Even cocoa futures fell, down 1.7% at $3,204 a tonne in New York for December delivery, as the selling trend spread to a commodity which, remaining near three-year highs, offers scope for profit-taking on long positions.

Five-year low

In Chicago, soybeans could not match these losses. But the best-traded November futures contract ended down 0.5% at $10.52 a bushel nonetheless.

Sure, there remains talk of a strong US cash market to offer support near-term and, indeed, September soybean futures added 0.4% to $11.20 a bushel.

However, there was cause for investors to remain cautious on oilseeds with, after all, palm oil hitting a fresh four-year low overnight in Kuala Lumpur, depressing rival vegetable oil soyoil too.

Chicago soyoil for December, the best-traded lot, closed 1.0% lower at 33.01 cents a pound, hitting a contract low of 32.87 cents a pound earlier.

The September contract ended 0.9% down at 32.66 cents a pound, the weakest finish for a spot lot since July 2009.

Spillover from DDGs

There are those seeing the drop in vegetable oil prices as unsustainable, forecasting demand picking up markedly at current values.

However, the market for the other soy processing product, soymeal, weakened too, by 0.7% to $352.70 a short ton.

"The continual collapse in the distillers' grains [DDGs] market is starting to grab the attention of the soymeal market," Darrell Holaday at Country Futures said, with the two rivals as a feed ingredient, and flagging a more than halving in DDGs prices year on year.

"The missing factor is China who was buying a lot of US DDGs last year, but is out of the market now," banning US origin over concerns about genetically modified corn. (DDGs are derived from corn.)

'Losses in the millions'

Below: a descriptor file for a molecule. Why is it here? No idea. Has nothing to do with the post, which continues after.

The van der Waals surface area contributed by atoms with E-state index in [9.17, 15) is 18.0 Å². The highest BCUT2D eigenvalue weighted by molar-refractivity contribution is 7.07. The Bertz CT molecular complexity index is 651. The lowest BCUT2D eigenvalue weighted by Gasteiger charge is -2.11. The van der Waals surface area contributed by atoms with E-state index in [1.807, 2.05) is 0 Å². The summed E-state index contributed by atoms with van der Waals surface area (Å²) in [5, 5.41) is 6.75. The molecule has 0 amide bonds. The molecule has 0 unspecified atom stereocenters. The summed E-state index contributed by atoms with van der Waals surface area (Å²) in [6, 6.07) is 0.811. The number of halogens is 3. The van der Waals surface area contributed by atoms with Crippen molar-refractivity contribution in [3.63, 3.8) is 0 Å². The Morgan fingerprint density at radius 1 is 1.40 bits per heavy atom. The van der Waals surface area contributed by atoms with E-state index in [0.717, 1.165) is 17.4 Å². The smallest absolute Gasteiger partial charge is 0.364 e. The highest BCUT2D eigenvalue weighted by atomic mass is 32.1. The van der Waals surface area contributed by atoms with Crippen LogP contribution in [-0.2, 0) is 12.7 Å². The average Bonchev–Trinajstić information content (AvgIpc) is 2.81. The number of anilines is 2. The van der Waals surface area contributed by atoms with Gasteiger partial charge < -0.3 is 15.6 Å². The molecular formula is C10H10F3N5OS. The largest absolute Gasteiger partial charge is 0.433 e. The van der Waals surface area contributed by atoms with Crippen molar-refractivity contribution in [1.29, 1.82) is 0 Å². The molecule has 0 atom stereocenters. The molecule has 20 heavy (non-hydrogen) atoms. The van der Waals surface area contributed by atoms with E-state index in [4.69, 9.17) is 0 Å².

And weekly Chinese crush data were soft, at 1.49m tonnes according to analysts, down 8.6% week on week, lowering crush capacity to 51.4%, down 4.8 points week on week.

Which rang another alarm bell, as Benson Quinn Commodities noted that "we haven't seen much action from either China or 'Unknown' on new crop soybeans of late", in terms of orders of US supplies.

CHS Hedging said: "Chinese soybean imports still strong, but the longevity of the soybean processing sector is coming into question. Processors are reporting losses in the millions and up."

Besides, on the production side, USDA data overnight revealed a surprise improvement in the condition of the US crop.

Tour fatigue

As for corn, it managed a 0.2% rise to $3.72 a bushel for December delivery, feeling some pull from wheat, and with results from the ProFarmer crop tour of the Midwest not proving a knock-out blow for either bulls or bears.

"We don't feel the tour is shedding any new light on the size of the crop," Mr Holaday said.

"When it is over you will still find two camps. One says yields are going higher and will be record high 171-176 bushels per acre on corn.

"The other camp will believe that USDA numbers last week [167.4 bushels per acre] are high enough and will not go higher."

Wheat price dynamics

Back in wheat, one notable trend was the outperformance of Minneapolis spring wheat, which closed up 1.4% at $6.16 a bushel, just below its 10-day moving average.

Concerns have been growing over the condition of the US crop, which thanks to wet conditions some believe has suffered pressure from fungal disease, leading to high levels of vomitoxin, a toxic residue.

Forecasts of US rain ahead are doing little to assuage such concerns.

In Europe, while Paris milling wheat for November added 0.5% to E172.50 a tonne, London feed wheat for November dropped 0.2% to £121.10 a tonne despite a weak pound, a sign of the weight of lower quality supplies.